Several years ago, Salt Lake County was pushing a bill at the Legislature to allow its county and municipal fire departments to offer emergency ambulance service rather than having to contract with privately owned Gold Cross Ambulance . . . . However, Dan Eastman, then a state senator, told some legislative colleagues he had heard from LDS Church Apostle Russell M. Ballard, who discouraged any legislation that would hurt Gold Cross' business. The firm's owner, Gene Moffatt, was serving as an LDS mission president at the time, and Ballard felt it was unfair to go after the firm while Moffatt was away. So the watered-down bill that passed added new constraints that made it less attractive for local governments to bid against Gold Cross.

In Salt Lake County, two municipalities have done so anyway: West Valley City now operates its own ambulance service and Salt Lake City accepted the bid of Gold Cross competitor Southwest Ambulance Service. Still, Gold Cross maintains its monopoly in the rest of the county and in many locales around the state.

Sunday, November 8, 2009

The subtle nihilism of horserace politics

This pissed me off enough to come out of my blogging sabbatical:

The extremes of the anti-war left before Iraq were every bit as inflammatory and loopy as the Tea Partiers today. Now, they were opposing a war that turned out to be a catastrophe for all involved, while the Tea Partiers are just opposing the working poor having a chance to buy health insurance. But if Godwin's Law is the point, many (but not all) on the left currently do not have a leg to stand on.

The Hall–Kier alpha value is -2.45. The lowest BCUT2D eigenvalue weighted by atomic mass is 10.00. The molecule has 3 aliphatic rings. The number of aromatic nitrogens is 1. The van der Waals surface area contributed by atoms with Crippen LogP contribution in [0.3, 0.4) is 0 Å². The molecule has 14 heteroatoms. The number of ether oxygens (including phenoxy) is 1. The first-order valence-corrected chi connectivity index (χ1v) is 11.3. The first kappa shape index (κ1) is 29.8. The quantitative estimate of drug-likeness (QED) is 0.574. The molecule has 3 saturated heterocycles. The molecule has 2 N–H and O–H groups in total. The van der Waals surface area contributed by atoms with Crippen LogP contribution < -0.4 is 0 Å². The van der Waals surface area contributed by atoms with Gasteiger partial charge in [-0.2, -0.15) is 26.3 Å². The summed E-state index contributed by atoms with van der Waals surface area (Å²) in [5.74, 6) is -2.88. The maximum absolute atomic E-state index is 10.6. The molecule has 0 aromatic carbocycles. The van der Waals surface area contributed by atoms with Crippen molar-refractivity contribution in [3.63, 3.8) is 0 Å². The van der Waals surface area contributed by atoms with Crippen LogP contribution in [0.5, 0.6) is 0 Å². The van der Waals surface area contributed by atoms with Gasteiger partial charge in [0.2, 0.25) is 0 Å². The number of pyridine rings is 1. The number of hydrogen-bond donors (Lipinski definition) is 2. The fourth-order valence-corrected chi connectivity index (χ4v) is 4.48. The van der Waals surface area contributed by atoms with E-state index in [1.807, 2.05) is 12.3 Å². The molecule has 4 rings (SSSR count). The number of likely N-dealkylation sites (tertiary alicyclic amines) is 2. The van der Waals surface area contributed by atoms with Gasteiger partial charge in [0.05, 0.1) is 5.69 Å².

Putting aside for the moment the accuracy of the statement, the assumption that "Godwin's Law is the point" is astounding, but unfortunately altogether too common among the Washington commentariat. Most of the punditocracy has come to view politics as some sort of a game: form is analyzed while substance is ignored. The question is never "who is right?" but always "who won?"

Viewing politics as some sort of game in which there is no good, bad, right, or wrong, only winners and losers, is nihilism, pure and simple. Equating one side's employment of ad hitlerium arguments in service of denying people health care with employing those arguments in service of avoiding a disastrous foreign policy misadventure is akin to equating killing someone in self defense and killing someone because the sun was in your eyes. Politics is more than a game. The wise use of the power and resources of the State can lead to freedom, prosperity and enlightenment. Misuse of the State can lead to tyranny and misery. Politics, in many cases, really is a matter of life and death.

Now the obvious rejoinder to my point is that the Teabaggers sincerely believe that the health care plan will lead to tyranny and misery. However, this argument is again, rooted in nihilism, albeit a form of nihilism that has found a home in the major news networks. While in a pluralistic society all points of view should be tolerated, it does not follow that all points of view should be given equal respect. The Teabaggers' arguments have no foundation in evidence or logic and are not deserving of any more than a thorough debunking. The news media's insistence on reporting the controversy rather than analyzing the facts underlying that controversy is an implicit statement that there is no truth and that all points of view are equally valid. In sum, focusing on balance and tone to the absence of facts and substance says that a person's opinion on issues of war and peace is no more consequential than whether he or she likes Pet Sounds more than Rubber Soul. I will speak against this sort of nihilism at every opportunity, and if I sound shrill while doing it, that's a risk I'm willing to take.

Tuesday, September 22, 2009

Behavior Modification Therapy

Sure, Alli blocks the absorption of fat that you eat. But that isn't why you'll lose weight when you take it.*

*--Yes, I know I haven't explained why I haven't posted in four months. Next time, I promise. Just enjoy this for now.